In a composition consisting of evenly-arranged elements ending up with liveliness, this piece shows a perfect integration of application of multiple cutting skills with the subject. While illustrating the cranes with blocks or planes, the artisan adopted continuous lines as thin as hair to depict the clouds, creating an interesting contrast between lines and planes. Thanks to the artisan’s ingenious cutting skills, the cranes are so life-like that it seems as if they flying around the clouds, which look so light as a result of the curvy, flowing lines that they seem to be afloat.

Floral Patterns, earlier paper cut-out by Zhang Xiufang

Refreshing and Lingering Fragrance, paper cut-out by Zhang Xiufang and Li Haixia

Four-panel Decorative Screen, paper cut-out by Zhang Xiufang
This is a decorative screen composed of four panels of paper cut-outs with the theme of birds and flowers, respectively featuring camellia and parrots, peony and Chinese bulbuls, chrysanthemum and sparrows and Chinese roses and blue birds. The different characters of the four kinds of flowers, the splendor of peony blossoms and the perseverance of chrysanthemums, for instance, were illustrated in detail. The birds, either flying in pairs or standing among flowers, add vitality and liveliness to the image. The artisan’s ingenious cutting skills are shown on the flowing lines and contrasts between light and shade, lines and planes, naturally folding leaves, and lively postures of birds, typical of Yangzhou paper-cuts.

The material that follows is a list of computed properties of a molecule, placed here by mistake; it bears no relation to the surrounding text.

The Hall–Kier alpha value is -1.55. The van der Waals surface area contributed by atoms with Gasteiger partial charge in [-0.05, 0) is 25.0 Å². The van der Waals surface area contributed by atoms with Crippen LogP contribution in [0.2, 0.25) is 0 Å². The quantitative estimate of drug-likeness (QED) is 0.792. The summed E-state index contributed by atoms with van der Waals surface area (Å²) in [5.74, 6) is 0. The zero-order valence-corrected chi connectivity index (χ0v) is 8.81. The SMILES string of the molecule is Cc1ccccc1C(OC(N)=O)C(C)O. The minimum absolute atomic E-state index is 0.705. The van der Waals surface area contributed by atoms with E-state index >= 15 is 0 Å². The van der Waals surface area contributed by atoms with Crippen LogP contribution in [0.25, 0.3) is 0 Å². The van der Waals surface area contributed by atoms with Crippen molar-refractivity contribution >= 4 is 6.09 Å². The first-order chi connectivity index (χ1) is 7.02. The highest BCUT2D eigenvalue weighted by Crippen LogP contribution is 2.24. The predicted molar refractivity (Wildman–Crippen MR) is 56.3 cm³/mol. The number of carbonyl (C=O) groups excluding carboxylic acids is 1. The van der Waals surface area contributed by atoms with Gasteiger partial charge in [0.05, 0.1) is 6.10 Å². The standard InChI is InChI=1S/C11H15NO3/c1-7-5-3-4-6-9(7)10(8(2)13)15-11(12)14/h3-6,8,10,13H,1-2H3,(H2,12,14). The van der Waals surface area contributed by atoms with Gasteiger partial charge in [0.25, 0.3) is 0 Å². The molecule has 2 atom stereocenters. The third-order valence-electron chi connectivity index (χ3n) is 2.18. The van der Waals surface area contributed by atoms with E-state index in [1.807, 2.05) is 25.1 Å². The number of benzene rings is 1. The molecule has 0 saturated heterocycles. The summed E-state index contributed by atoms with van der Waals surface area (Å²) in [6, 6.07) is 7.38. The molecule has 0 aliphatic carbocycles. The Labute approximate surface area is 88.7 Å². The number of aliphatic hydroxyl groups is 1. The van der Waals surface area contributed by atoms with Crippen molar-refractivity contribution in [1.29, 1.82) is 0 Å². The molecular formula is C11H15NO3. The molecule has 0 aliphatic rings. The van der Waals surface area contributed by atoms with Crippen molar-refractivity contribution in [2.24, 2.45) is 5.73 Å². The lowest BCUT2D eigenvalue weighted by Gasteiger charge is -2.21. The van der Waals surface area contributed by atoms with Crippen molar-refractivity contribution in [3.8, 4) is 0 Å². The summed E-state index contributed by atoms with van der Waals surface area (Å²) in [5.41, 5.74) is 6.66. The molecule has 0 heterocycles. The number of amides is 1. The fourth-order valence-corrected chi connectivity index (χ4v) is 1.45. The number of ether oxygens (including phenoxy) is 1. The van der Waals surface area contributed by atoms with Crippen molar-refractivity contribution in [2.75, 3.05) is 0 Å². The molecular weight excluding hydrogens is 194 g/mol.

Eight Dragons, paper cut-out by Zhang Xiufang
With an auspicious theme of dragons, this piece adopted the rule of strict symmetry in formal aesthetics, illustrating eight dragons radiating from the center towards the pearls. The image is composed of dragons, pearls and clouds, among which the clouds were outlined with well-arranged flowing curvy lines as thin as hair. This contributed to the light, graceful and floating look of the clouds, while the pearls and dragons were crafted based on the combination of “yin and yang”, namely, outline and openwork cutting techniques with blanks left for bodies and thin lines for dragon beards and pearl lusters, to express the tension of the subjects while echoing the lines on the clouds.

Full of contrasts between black and white as well as between thick and thin lines, this piece creates an appealing scene of vigorous dragons flying above clouds.

A Lone Fisherman in Spring, paper cut-out by Zhang Xiufang
This piece adopted the theme of a lone fisherman, a breakthrough in terms of subject for paper cut-outs, sitting on a boat sailing on the lake under floating clouds, with beautifully-shaped willows and reeds at the lake bank, creating a poetic scene characteristic of Chinese landscape paintings. All the elements are well-arranged in the composition, perfectly integrating tranquility and liveliness.

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The highlight of this piece lies in its lines, such as the flowing lines of ripples, the light and delicate lines of clouds, the straight line of the fishing pole and the vigorous lines of willow trees, all finished thanks to the combination of various ingenious cutting skills.

Rustic Beauty, paper cut-out by Zhang Xiufang
This piece shows a tranquil rustic scene in the crisp air under the clear autumn sky with Chinese parasol trees, red persimmon fruits, floating clouds, white sail boats, cute houses and bridges. Well-arranged elements in the composition, the meticulously-cut willow and parasol trees all contribute to a life-like scene, making this piece an exceptional landscape work.

张慕莉(Zhang Muli)

Representative inheritors of Yangzhou Paper-cuts, an item of intangible cultural heritage of Jiangsu province

Procedures of Paper-cutting: Draw patterns first. then sketch, then work on details, then star cutting.

One Hundred Horses, paper cut-out by Zhang Muli